Mountain bike pedals are different from normal bicycle pedals. They are made in such a way that you cannot easily slip off them. There are several mountain bike pedals. There are clipless pedals (XTR pedals), flatpadels and combi pedals (SPD pedals). In this article I’ll tell you everything you need to know about MTB pedals.
Table of Contents
Different types of MTB pedals
Often a new mountain bike is delivered without mountain bike pedals. This is done so that you can make a choice from a specific type of MTB pedal. For example, there are click pedals (XTR pedals) that you can click in with suitable MTB shoes. Let’s discuss these and all other types of pedals and list the pros and cons for each choice.
Flat pedals (platform pedals)
Flat pedals are also called platform pedals. These are the simplest pedals for a mountain bike. You do not need special shoes for this. However, these pedals are not completely flat. They have excellent tips, so you can keep a grip on the pedals. There are even platform pedals where you can adjust the tips higher or lower for more or less grip.
Contrary to popular belief, flat pedals are not only interesting for beginners. Even advanced riders often see them doing stunts or riding technical MTB routes. You can get off quickly if you threaten to fall. This reduces the chance of injuries.
Advantages of flat pedals:
- You get off your bike quickly and easily
- No special clipless pedal shoes required
- They are a lot cheaper than other mountain bike pedals
Disadvantages of flat pedals:
- You shoot faster with your shoes off the pedals
- You can’t pull the pedals up, only push
Clipless pedals MTB (XTR pedals)
Many mountain bikers opt for clipless pedals. These pedals – similar to those of racing bikes – are also called XTR pedals. You need special shoes for this type of pedal. In addition, the range of click pedals is enormous. In fact: the clipless pedals per brand can differ enormously. For example, Shimano’s MTB XTR pedals are not comparable to those of Crankbrothers.
In the overview below you will discover the most popular brands with clipless pedals and their unique properties.
|Shimano||Huge range of cleats and adjustable in how tight they are. However, these pedals drain dirt less well.|
|Crankbrothers||Remove dirt extremely well and they can be clicked in from four sides. You have to maintain these pedals well (and a lot).|
|Time||Lightweight and durable MTB clipless pedals. Like Shimano, these drain mud and dirt well. Lots of freedom of movement for your feet. This means you have less of the feeling that your feet are properly clicked into the pedals.|
|Ritchey||This is also a good choice for lightweight MTB pedals. You can easily adjust the spring tension. However, here too, take a lot of maintenance into account (grease often).|
|Look||Look MTB pedals are made of carbon, which makes them nice and light. There is also a large surface, so that your feet are well supported.|
When we look at MTB clipless pedals, they also have advantages and disadvantages. Let’s line them up.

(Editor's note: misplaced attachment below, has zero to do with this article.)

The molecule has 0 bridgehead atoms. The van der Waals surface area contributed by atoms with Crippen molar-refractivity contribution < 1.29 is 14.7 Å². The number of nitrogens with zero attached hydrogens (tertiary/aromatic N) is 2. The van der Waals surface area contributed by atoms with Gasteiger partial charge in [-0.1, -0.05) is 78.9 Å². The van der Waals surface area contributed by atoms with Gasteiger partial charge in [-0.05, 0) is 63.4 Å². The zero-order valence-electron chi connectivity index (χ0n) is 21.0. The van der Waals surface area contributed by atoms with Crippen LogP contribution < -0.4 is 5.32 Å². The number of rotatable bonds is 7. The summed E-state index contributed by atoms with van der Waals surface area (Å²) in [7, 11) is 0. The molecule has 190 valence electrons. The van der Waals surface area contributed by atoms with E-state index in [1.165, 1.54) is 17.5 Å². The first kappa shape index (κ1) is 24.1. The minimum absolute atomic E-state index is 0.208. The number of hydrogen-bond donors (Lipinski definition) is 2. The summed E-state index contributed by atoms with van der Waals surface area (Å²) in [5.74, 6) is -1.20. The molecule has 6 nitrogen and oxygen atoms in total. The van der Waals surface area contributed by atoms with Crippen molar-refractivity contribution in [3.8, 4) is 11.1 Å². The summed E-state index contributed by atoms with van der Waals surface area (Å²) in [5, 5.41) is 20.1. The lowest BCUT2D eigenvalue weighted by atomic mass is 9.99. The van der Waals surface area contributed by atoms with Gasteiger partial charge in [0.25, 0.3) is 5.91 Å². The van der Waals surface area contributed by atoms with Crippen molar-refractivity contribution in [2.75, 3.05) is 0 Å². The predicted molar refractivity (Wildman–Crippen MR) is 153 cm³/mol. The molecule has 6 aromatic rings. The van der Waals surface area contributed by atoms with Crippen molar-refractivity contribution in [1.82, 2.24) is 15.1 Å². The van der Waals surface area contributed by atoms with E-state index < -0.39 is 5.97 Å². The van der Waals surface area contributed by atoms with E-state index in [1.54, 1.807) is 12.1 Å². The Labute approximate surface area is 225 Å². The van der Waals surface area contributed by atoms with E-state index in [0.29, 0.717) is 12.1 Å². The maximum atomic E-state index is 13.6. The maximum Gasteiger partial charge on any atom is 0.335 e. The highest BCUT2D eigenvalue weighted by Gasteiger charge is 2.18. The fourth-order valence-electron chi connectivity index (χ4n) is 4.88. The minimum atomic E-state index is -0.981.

Advantages of MTB clipless pedals:
- You are less likely to get off your MTB pedals
- You pull the pedals up with clipless pedals
Disadvantages of clipless pedals in mountain biking
- Getting off is less easy
- If you fall, you have a faster chance of injury
Combi pedals MTB (SPD MTB pedals)
In addition, there are also combi pedals. These are actually hybrid mountain bike pedals. You can use them with or without cleats. If you take a short ride, you can get on your mountain bike with normal shoes. Planning a technical route? Then grab your shoes with click plates!
Advantages of MTB SPD pedals:
- You can quickly grab the bike, without having to put on your special MTB shoes right away
- Larger surface area for your feet
Disadvantages of combi pedals:
- You can only click in on one side with combi pedals
- They are heavier than clipless pedals (they are also bigger after all)
Which MTB pedals should I choose?
But, which pedals are best for you? The answer to this question depends entirely on your riding style, needs and mountain bike level. Here are a few use cases to get you started.
Opt for flat pedals if you:
- just starting mountain biking
- have no experience with click pedals
- have a low budget
- want to stunt
- technical course will drive
Choose clipless pedals if you:
- want to have a lot of grip on your pedals
- also want to climb a lot
- have or want to buy special MTB shoes
- want to achieve high speeds
Choose combi pedals if you:
- sometimes also want to use the bike without MTB shoes
- want to be able to combine with driving styles
If you can’t choose or have additional questions, feel free to send me a message.
Frequently asked questions about mountain bike pedals
There are three different pedals: click pedals, platform pedals and a combination of these. The choice for one of the bicycle pedals depends on your riding style and level.
With clipless pedals you can opt for a cage around your pedals. These ensure that the pedals have a larger surface area. In addition, the pedals are better protected. However, a cage makes the pedals heavier.
The Shimano SPD pedals are the most popular. This is mainly due to the huge range on offer. Also in the field of cleats.